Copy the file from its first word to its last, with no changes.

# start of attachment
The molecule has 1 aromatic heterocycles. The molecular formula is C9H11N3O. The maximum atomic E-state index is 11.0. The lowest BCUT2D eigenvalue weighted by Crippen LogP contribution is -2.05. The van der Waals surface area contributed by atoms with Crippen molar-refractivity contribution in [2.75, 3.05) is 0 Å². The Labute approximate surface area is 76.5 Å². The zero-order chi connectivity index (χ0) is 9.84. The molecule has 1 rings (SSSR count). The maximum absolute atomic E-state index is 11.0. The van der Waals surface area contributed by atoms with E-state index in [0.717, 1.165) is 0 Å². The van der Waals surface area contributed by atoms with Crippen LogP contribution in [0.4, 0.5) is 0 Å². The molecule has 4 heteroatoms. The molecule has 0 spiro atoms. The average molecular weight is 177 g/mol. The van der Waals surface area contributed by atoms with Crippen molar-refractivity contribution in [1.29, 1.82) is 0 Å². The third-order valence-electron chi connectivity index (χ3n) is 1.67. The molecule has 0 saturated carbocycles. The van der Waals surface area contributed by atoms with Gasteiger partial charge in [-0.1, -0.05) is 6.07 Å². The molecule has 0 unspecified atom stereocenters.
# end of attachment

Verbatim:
The molecule has 1 aromatic heterocycles. The molecular formula is C9H11N3O. The maximum atomic E-state index is 11.0. The lowest BCUT2D eigenvalue weighted by Crippen LogP contribution is -2.05. The van der Waals surface area contributed by atoms with Crippen molar-refractivity contribution in [2.75, 3.05) is 0 Å². The Labute approximate surface area is 76.5 Å². The zero-order chi connectivity index (χ0) is 9.84. The molecule has 1 rings (SSSR count). The maximum absolute atomic E-state index is 11.0. The van der Waals surface area contributed by atoms with E-state index in [0.717, 1.165) is 0 Å². The van der Waals surface area contributed by atoms with Crippen LogP contribution in [0.4, 0.5) is 0 Å². The molecule has 4 heteroatoms. The molecule has 0 spiro atoms. The average molecular weight is 177 g/mol. The van der Waals surface area contributed by atoms with Crippen molar-refractivity contribution in [1.29, 1.82) is 0 Å². The third-order valence-electron chi connectivity index (χ3n) is 1.67. The molecule has 0 saturated carbocycles. The van der Waals surface area contributed by atoms with Gasteiger partial charge in [-0.1, -0.05) is 6.07 Å². The molecule has 0 unspecified atom stereocenters.